When I selected books for the catalogue, I actually chose books I thought I could live with for a while if they didn’t sell. I had no idea whether anyone would be interested in Dante enough to buy the books, much less whether they’d be interested in later editions of Dante from only the last three centuries. I knew I was interested in that topic, and I knew of at least a couple of libraries who had special collections of books by Dante. Maybe they’d be interested. I remember telling another bookseller that the premise of my catalogue — to offer affordable (relative to editions from the age of incunabula) editions of Dante that would demonstrate his relevance in modern times — might be entirely crazy. After all, would it not stand to reason that most Dante collectors would want the earliest editions? I didn’t have the foresight to know how the catalogue would do, so, as with everything else I’ve done in my bookselling career, I just went ahead with it figuring I’d learn from the process.
There are no crystal balls in bookselling. When you purchase a book for resale, you never know for certain how long it will take to sell or whether it is really saleable at the price you think it is worth. First, you have to learn to choose good books. Then, you have to be willing to put in the time to actively sell the books. (More to come on what “active selling” means in a future post.) In the field of antiquarian bookselling, there are no focus groups to predict what will sell, and for me, that is a good thing. It freed me to pursue my dream of issuing a print catalogue about Dante without wasting time worrying too much about the sell-through rate of the catalogue, other than the fact that I couldn’t afford to lose money on it.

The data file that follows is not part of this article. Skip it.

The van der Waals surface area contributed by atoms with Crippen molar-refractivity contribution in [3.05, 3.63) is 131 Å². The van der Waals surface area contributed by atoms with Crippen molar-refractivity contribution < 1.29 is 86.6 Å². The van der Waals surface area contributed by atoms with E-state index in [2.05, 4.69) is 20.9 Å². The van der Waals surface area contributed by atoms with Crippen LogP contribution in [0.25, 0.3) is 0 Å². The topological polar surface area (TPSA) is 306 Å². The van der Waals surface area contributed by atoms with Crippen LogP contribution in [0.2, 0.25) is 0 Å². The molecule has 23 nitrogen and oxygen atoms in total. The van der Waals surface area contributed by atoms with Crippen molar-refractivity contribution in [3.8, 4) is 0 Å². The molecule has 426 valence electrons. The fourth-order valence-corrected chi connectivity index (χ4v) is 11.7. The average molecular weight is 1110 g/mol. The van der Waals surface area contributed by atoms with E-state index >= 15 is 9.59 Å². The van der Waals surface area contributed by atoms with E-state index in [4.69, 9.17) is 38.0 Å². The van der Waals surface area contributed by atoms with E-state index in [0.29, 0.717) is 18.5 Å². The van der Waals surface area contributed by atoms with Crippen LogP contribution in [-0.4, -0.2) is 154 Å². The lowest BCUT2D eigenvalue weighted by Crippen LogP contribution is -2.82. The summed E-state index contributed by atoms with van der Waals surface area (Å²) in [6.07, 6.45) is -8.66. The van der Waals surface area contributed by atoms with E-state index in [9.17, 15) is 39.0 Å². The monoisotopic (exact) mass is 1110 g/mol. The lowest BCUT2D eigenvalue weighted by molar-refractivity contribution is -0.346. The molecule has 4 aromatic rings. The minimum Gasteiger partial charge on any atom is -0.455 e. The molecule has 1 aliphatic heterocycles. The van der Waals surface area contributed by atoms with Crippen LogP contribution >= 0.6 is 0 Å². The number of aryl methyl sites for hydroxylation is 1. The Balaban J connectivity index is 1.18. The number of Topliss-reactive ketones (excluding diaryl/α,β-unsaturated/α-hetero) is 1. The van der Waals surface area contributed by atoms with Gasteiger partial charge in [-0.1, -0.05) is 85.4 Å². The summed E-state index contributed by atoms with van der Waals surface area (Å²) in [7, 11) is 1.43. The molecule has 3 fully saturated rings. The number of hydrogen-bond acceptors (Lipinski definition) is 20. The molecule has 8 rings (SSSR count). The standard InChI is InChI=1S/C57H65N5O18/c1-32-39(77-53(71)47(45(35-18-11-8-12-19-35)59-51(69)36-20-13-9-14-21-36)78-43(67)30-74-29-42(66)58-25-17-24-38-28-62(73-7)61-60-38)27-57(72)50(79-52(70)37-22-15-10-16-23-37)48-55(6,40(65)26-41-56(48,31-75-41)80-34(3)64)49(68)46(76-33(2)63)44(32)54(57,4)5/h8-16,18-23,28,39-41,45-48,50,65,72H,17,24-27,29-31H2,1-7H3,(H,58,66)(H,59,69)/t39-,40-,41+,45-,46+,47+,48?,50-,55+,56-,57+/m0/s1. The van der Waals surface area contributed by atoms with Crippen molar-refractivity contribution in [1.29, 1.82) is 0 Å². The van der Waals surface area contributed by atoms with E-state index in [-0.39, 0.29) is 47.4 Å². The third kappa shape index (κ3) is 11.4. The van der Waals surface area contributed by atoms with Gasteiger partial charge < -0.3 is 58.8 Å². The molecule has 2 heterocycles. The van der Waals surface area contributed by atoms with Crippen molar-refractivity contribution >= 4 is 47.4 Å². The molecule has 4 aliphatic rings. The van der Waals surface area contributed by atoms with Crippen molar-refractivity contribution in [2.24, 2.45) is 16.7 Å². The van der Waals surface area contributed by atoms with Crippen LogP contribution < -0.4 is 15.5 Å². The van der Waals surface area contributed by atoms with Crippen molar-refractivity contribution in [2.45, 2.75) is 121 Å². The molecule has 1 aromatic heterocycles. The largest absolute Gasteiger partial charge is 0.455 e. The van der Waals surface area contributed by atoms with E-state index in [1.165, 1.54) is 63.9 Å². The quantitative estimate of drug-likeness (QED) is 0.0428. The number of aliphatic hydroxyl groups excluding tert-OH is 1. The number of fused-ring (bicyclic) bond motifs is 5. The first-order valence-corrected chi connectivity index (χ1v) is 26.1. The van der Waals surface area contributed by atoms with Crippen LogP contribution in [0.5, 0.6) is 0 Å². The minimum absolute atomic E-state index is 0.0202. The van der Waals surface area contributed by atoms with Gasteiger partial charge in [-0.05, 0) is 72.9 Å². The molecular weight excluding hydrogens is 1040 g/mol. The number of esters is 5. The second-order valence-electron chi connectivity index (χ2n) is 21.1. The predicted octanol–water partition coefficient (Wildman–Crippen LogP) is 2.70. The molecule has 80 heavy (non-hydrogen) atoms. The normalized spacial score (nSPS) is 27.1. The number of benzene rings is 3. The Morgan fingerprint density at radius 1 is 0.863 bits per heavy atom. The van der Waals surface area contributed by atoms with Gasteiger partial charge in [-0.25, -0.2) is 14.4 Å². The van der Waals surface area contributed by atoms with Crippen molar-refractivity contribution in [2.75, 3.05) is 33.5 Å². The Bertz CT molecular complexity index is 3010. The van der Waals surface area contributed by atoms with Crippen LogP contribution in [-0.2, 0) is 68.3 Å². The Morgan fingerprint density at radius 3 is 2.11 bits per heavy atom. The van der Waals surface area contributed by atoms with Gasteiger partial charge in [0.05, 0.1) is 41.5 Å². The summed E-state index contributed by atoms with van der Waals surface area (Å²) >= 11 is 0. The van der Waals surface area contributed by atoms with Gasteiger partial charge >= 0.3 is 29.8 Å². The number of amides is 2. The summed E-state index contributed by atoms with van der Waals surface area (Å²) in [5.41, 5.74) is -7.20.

I’d be lying if I said I didn’t care about the outcome. I certainly do, and very much, or I wouldn’t have invested so much time in this project. I hoped and expected that the books would sell when the catalogue was issued. Beyond that, I got down to the work of researching and writing descriptions that could sell books. Then I made sure to create (despite the time it took) a catalogue that would present the books in a visual and attractive (in my opinion) way. That’s the best I could do. Whether or not it was a fiscal success, at the very least, I would have learned how to create and issue a print catalogue and I would be one step closer to becoming a bona fide antiquarian bookseller.